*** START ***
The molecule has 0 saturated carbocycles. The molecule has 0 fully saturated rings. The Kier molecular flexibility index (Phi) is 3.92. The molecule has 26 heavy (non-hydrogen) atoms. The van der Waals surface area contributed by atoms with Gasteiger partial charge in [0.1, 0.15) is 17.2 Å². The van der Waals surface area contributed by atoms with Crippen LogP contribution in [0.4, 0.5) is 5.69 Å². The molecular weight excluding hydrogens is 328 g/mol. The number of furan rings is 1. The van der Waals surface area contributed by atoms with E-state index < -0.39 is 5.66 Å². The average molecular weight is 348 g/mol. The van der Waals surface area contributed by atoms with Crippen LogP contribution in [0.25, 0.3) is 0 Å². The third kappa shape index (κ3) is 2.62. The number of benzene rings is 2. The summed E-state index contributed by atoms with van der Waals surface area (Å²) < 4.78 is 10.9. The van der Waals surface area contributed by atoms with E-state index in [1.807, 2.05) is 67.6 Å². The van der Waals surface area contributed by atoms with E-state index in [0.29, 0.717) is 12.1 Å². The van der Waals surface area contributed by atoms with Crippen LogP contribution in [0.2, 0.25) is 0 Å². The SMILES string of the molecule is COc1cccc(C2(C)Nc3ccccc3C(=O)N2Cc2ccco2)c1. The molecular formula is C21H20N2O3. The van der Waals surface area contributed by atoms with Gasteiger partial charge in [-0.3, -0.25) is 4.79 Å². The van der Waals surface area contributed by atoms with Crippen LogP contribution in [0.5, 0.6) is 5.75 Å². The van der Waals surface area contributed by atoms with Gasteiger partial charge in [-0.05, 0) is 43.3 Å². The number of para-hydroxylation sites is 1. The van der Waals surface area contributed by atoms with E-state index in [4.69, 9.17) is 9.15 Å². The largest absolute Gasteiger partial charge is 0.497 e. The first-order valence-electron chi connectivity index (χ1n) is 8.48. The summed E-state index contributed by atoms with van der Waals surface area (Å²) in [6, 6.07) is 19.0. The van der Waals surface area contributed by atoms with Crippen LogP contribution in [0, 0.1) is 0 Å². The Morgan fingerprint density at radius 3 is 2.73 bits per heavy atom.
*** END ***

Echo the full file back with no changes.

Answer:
The molecule has 0 saturated carbocycles. The molecule has 0 fully saturated rings. The Kier molecular flexibility index (Phi) is 3.92. The molecule has 26 heavy (non-hydrogen) atoms. The van der Waals surface area contributed by atoms with Gasteiger partial charge in [0.1, 0.15) is 17.2 Å². The van der Waals surface area contributed by atoms with Crippen LogP contribution in [0.4, 0.5) is 5.69 Å². The molecular weight excluding hydrogens is 328 g/mol. The number of furan rings is 1. The van der Waals surface area contributed by atoms with E-state index < -0.39 is 5.66 Å². The average molecular weight is 348 g/mol. The van der Waals surface area contributed by atoms with Crippen LogP contribution in [0.25, 0.3) is 0 Å². The third kappa shape index (κ3) is 2.62. The number of benzene rings is 2. The summed E-state index contributed by atoms with van der Waals surface area (Å²) < 4.78 is 10.9. The van der Waals surface area contributed by atoms with E-state index in [1.807, 2.05) is 67.6 Å². The van der Waals surface area contributed by atoms with E-state index in [0.29, 0.717) is 12.1 Å². The van der Waals surface area contributed by atoms with Crippen LogP contribution in [0.2, 0.25) is 0 Å². The SMILES string of the molecule is COc1cccc(C2(C)Nc3ccccc3C(=O)N2Cc2ccco2)c1. The molecular formula is C21H20N2O3. The van der Waals surface area contributed by atoms with Gasteiger partial charge in [-0.3, -0.25) is 4.79 Å². The van der Waals surface area contributed by atoms with Crippen LogP contribution in [0.5, 0.6) is 5.75 Å². The van der Waals surface area contributed by atoms with Gasteiger partial charge in [-0.05, 0) is 43.3 Å². The number of para-hydroxylation sites is 1. The van der Waals surface area contributed by atoms with E-state index in [4.69, 9.17) is 9.15 Å². The largest absolute Gasteiger partial charge is 0.497 e. The first-order valence-electron chi connectivity index (χ1n) is 8.48. The summed E-state index contributed by atoms with van der Waals surface area (Å²) in [6, 6.07) is 19.0. The van der Waals surface area contributed by atoms with Crippen LogP contribution in [0, 0.1) is 0 Å². The Morgan fingerprint density at radius 3 is 2.73 bits per heavy atom.